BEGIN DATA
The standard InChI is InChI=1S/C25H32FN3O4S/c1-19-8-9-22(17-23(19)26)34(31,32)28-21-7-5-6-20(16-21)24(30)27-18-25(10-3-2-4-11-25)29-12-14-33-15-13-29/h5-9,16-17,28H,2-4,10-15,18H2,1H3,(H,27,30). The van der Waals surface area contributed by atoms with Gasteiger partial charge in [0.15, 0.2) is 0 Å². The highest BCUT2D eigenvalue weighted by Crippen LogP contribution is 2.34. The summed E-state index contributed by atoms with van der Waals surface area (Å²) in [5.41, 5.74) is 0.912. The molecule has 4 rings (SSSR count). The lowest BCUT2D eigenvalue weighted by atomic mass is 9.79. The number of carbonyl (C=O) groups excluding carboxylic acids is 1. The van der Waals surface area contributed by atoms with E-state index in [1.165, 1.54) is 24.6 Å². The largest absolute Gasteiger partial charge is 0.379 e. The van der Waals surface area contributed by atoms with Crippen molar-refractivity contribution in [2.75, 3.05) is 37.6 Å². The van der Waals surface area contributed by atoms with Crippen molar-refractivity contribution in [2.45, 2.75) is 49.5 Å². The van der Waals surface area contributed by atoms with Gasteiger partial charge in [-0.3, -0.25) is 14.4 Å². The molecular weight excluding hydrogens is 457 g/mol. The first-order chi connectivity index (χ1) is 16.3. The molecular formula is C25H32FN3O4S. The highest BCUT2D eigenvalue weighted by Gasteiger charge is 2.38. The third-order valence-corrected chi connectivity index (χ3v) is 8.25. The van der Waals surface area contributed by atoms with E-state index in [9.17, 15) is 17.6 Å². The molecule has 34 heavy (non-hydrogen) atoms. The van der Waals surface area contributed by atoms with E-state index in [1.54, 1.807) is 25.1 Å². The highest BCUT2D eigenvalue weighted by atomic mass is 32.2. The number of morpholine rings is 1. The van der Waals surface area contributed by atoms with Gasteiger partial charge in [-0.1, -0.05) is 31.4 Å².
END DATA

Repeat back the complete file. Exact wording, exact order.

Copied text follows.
The standard InChI is InChI=1S/C25H32FN3O4S/c1-19-8-9-22(17-23(19)26)34(31,32)28-21-7-5-6-20(16-21)24(30)27-18-25(10-3-2-4-11-25)29-12-14-33-15-13-29/h5-9,16-17,28H,2-4,10-15,18H2,1H3,(H,27,30). The van der Waals surface area contributed by atoms with Gasteiger partial charge in [0.15, 0.2) is 0 Å². The highest BCUT2D eigenvalue weighted by Crippen LogP contribution is 2.34. The summed E-state index contributed by atoms with van der Waals surface area (Å²) in [5.41, 5.74) is 0.912. The molecule has 4 rings (SSSR count). The lowest BCUT2D eigenvalue weighted by atomic mass is 9.79. The number of carbonyl (C=O) groups excluding carboxylic acids is 1. The van der Waals surface area contributed by atoms with E-state index in [1.165, 1.54) is 24.6 Å². The largest absolute Gasteiger partial charge is 0.379 e. The van der Waals surface area contributed by atoms with Crippen molar-refractivity contribution in [2.75, 3.05) is 37.6 Å². The van der Waals surface area contributed by atoms with Crippen molar-refractivity contribution in [2.45, 2.75) is 49.5 Å². The van der Waals surface area contributed by atoms with Gasteiger partial charge in [-0.3, -0.25) is 14.4 Å². The molecular weight excluding hydrogens is 457 g/mol. The first-order chi connectivity index (χ1) is 16.3. The molecular formula is C25H32FN3O4S. The highest BCUT2D eigenvalue weighted by Gasteiger charge is 2.38. The third-order valence-corrected chi connectivity index (χ3v) is 8.25. The van der Waals surface area contributed by atoms with E-state index in [9.17, 15) is 17.6 Å². The molecule has 34 heavy (non-hydrogen) atoms. The van der Waals surface area contributed by atoms with E-state index in [1.54, 1.807) is 25.1 Å². The highest BCUT2D eigenvalue weighted by atomic mass is 32.2. The number of morpholine rings is 1. The van der Waals surface area contributed by atoms with Gasteiger partial charge in [-0.1, -0.05) is 31.4 Å².